Last Saturday there was a quiet farewell in Richmond to Bishop Peter James Lee, Bishop of Virginia (as opposed to the original festivities planned for the National Cathedral in Washington) as Bishop Lee officially steps down as the bishop of the Diocese of Virginia next week after twenty-five years as the Episcopal Bishop of Virginia.
Episcopal Life's press release reports that while he is leaving Virginia, he's still putting retirement off for now. "Lee was recently elected chairman of the board of trustees of the Church Pension Fund. He is chairman of the Friends of Canterbury Cathedral in the United States, which encourages support for the mother church of the Anglican Communion, and is also a member of the Compass Rose Society, an international group that supports special ministries of the Archbishop of Canterbury and of the Anglican Communion Office."
"Beginning October 1," the press release states, "Lee will continue his ministry in the Episcopal Church as interim dean of Grace Cathedral in San Francisco, the largest Episcopal cathedral on the West Coast." Perhaps unsurprisingly, all things considered, there is no mention of the massive litigation now up for almost-certain appeal in the Supreme Court of the Commonwealth of Virginia or what could have been one of his most extraordinary achievements, overseeing the drafting of the Diocese of Virginia's Protocol for Departing Congregations.
I am sad, actually, very sad. I have some warm memories of him from many years ago, back before he was courted to be a nominee for Presiding Bishop in 1997 and years before General Convention 2003. In fact, one of my favorite Bishop Lee stories was when he once came to Truro for confirmations around 1990 and a reception was held in his honor in the Undercroft after the service.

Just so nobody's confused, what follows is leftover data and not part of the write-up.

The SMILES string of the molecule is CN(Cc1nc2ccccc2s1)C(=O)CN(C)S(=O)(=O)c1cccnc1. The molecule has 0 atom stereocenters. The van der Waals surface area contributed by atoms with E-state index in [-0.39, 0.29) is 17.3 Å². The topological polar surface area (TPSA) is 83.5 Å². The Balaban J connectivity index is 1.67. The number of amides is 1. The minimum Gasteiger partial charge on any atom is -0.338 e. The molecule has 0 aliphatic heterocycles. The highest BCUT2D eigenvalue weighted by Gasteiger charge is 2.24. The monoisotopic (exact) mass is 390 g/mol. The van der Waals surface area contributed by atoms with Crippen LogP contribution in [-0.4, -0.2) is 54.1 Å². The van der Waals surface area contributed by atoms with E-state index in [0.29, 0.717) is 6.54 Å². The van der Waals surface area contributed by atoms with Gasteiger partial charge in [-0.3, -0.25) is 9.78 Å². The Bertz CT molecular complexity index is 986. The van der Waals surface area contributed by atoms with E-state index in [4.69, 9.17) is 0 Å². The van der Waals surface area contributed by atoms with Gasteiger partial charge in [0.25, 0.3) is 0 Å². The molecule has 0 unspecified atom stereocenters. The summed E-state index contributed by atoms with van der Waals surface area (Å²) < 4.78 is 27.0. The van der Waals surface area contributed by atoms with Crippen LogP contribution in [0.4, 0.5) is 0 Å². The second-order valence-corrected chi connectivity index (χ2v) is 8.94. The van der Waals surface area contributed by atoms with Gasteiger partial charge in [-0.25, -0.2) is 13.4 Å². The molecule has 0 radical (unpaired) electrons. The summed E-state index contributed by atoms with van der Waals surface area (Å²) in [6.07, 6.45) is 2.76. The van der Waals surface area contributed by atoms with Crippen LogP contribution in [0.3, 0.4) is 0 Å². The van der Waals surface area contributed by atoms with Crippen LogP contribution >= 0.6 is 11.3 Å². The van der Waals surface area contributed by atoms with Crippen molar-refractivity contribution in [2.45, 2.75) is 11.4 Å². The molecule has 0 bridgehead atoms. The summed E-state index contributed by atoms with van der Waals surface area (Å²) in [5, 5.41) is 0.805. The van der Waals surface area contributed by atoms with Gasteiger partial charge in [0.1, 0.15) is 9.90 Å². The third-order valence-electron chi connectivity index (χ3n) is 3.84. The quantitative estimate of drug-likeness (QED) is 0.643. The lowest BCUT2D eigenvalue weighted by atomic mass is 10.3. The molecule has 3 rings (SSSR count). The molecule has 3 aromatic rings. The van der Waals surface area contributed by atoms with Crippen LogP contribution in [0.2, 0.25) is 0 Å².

Folks were milling about, drinking coffee and munching on sweets when suddenly someone droped an entire cup of coffee on the floor, right at Bishop Lee's feet. It splattered everywhere.
The parish secretaries were horrified and took off in several directions to get enough paper towels to clean the entire Undercroft. When they returned with bundles of towels in hand, they found Bishop Lee down on the floor on his hands and knees mopping up the spilled coffee.
"Bishop Lee!" one of the Truro parish secretaries nearly shouted at him in some kind of blend of surprise and horror. "What on earth are you doing!"
Bishop Lee straightened up, coffee soaked paper towels in hand, and smiled. "Once a deacon," he said to the secretary as he put the towels in the waste basket, "always a deacon."
As we pause tonight and ponder the coming week, it saddens me to no end that so much in the past six years has been lost. But, even with that being said, one never gives up hope, not because any of us have all the answers, hardly, but because we serve Someone who does, Someone who serves always, in season and out, as Bishop Lee demonstrated in his own way on that Sunday afternoon all those years ago.
So here's a dedication to my first bishop, the one who received me into The Episcopal Church. I'll never forget his witness that day, though so much has passed since, no, I choose to not forget, for in the end it is Christ whom we serve, it is Christ who serves.
UPDATE: Here are scenes from Bishop Lee's farewell service in Richmond last Saturday. Keep calm. Carry on.